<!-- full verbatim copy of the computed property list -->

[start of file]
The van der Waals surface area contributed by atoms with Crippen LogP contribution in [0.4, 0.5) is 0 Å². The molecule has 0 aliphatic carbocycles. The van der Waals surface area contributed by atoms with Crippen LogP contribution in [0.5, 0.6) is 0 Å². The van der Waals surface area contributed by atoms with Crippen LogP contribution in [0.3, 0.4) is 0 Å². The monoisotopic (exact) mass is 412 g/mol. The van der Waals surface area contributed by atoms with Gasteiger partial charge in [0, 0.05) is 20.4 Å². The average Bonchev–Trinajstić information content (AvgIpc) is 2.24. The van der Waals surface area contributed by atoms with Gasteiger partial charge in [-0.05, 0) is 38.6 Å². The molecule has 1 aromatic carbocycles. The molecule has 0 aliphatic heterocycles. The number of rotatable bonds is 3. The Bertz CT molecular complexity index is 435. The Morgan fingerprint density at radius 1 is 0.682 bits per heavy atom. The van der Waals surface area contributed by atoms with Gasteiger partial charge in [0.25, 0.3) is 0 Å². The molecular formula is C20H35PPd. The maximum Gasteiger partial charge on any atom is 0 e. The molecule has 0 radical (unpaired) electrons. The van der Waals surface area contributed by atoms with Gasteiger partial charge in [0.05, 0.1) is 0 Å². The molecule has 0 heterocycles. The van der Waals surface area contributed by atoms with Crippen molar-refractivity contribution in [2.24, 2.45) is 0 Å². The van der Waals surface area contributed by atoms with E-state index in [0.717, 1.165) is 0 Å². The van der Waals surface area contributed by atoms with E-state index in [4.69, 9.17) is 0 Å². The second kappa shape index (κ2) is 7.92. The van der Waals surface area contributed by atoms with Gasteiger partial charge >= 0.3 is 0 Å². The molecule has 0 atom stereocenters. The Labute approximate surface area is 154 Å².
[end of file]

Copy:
The van der Waals surface area contributed by atoms with Crippen LogP contribution in [0.4, 0.5) is 0 Å². The molecule has 0 aliphatic carbocycles. The van der Waals surface area contributed by atoms with Crippen LogP contribution in [0.5, 0.6) is 0 Å². The van der Waals surface area contributed by atoms with Crippen LogP contribution in [0.3, 0.4) is 0 Å². The monoisotopic (exact) mass is 412 g/mol. The van der Waals surface area contributed by atoms with Gasteiger partial charge in [0, 0.05) is 20.4 Å². The average Bonchev–Trinajstić information content (AvgIpc) is 2.24. The van der Waals surface area contributed by atoms with Gasteiger partial charge in [-0.05, 0) is 38.6 Å². The molecule has 1 aromatic carbocycles. The molecule has 0 aliphatic heterocycles. The number of rotatable bonds is 3. The Bertz CT molecular complexity index is 435. The Morgan fingerprint density at radius 1 is 0.682 bits per heavy atom. The van der Waals surface area contributed by atoms with Gasteiger partial charge in [0.25, 0.3) is 0 Å². The molecular formula is C20H35PPd. The maximum Gasteiger partial charge on any atom is 0 e. The molecule has 0 radical (unpaired) electrons. The van der Waals surface area contributed by atoms with Gasteiger partial charge in [0.05, 0.1) is 0 Å². The molecule has 0 heterocycles. The van der Waals surface area contributed by atoms with Crippen molar-refractivity contribution in [2.24, 2.45) is 0 Å². The van der Waals surface area contributed by atoms with E-state index in [0.717, 1.165) is 0 Å². The van der Waals surface area contributed by atoms with E-state index in [4.69, 9.17) is 0 Å². The second kappa shape index (κ2) is 7.92. The van der Waals surface area contributed by atoms with Gasteiger partial charge >= 0.3 is 0 Å². The molecule has 0 atom stereocenters. The Labute approximate surface area is 154 Å².